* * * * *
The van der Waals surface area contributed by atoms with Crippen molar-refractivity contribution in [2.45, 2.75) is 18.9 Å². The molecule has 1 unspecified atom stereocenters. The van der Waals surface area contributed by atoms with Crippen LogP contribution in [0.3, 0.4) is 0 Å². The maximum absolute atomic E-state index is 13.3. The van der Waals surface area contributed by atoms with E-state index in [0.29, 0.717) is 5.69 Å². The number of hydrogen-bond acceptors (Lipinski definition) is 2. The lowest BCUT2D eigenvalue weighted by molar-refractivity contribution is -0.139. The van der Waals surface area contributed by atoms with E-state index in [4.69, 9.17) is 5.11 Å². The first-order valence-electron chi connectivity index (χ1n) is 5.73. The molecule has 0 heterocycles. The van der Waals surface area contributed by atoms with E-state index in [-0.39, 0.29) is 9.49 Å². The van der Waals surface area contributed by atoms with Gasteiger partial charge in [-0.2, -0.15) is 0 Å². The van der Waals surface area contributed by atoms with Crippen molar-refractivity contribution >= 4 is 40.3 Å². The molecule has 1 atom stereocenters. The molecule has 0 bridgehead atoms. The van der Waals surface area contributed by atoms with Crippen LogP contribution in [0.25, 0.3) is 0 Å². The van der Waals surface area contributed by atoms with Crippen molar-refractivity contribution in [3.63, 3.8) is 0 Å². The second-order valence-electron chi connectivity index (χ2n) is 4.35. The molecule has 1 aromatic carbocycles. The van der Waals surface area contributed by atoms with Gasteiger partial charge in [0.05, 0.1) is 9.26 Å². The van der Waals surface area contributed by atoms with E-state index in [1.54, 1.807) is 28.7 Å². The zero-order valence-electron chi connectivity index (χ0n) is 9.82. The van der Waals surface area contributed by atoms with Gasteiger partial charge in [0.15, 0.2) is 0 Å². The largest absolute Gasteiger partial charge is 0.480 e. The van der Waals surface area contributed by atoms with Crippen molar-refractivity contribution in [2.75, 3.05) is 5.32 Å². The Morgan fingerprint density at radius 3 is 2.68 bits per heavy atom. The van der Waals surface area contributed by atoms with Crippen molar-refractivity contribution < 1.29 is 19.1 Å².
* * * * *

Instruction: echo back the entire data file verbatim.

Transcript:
The van der Waals surface area contributed by atoms with Crippen molar-refractivity contribution in [2.45, 2.75) is 18.9 Å². The molecule has 1 unspecified atom stereocenters. The van der Waals surface area contributed by atoms with Crippen LogP contribution in [0.3, 0.4) is 0 Å². The maximum absolute atomic E-state index is 13.3. The van der Waals surface area contributed by atoms with E-state index in [0.29, 0.717) is 5.69 Å². The number of hydrogen-bond acceptors (Lipinski definition) is 2. The lowest BCUT2D eigenvalue weighted by molar-refractivity contribution is -0.139. The van der Waals surface area contributed by atoms with E-state index in [4.69, 9.17) is 5.11 Å². The first-order valence-electron chi connectivity index (χ1n) is 5.73. The molecule has 0 heterocycles. The van der Waals surface area contributed by atoms with E-state index in [-0.39, 0.29) is 9.49 Å². The van der Waals surface area contributed by atoms with Gasteiger partial charge in [-0.2, -0.15) is 0 Å². The van der Waals surface area contributed by atoms with Crippen molar-refractivity contribution >= 4 is 40.3 Å². The molecule has 1 atom stereocenters. The molecule has 0 bridgehead atoms. The van der Waals surface area contributed by atoms with Crippen LogP contribution in [0.25, 0.3) is 0 Å². The van der Waals surface area contributed by atoms with Crippen molar-refractivity contribution in [3.63, 3.8) is 0 Å². The second-order valence-electron chi connectivity index (χ2n) is 4.35. The molecule has 1 aromatic carbocycles. The van der Waals surface area contributed by atoms with Gasteiger partial charge in [0.05, 0.1) is 9.26 Å². The van der Waals surface area contributed by atoms with E-state index in [1.54, 1.807) is 28.7 Å². The zero-order valence-electron chi connectivity index (χ0n) is 9.82. The van der Waals surface area contributed by atoms with Gasteiger partial charge in [0.15, 0.2) is 0 Å². The largest absolute Gasteiger partial charge is 0.480 e. The van der Waals surface area contributed by atoms with Crippen molar-refractivity contribution in [2.75, 3.05) is 5.32 Å². The Morgan fingerprint density at radius 3 is 2.68 bits per heavy atom. The van der Waals surface area contributed by atoms with Crippen molar-refractivity contribution < 1.29 is 19.1 Å².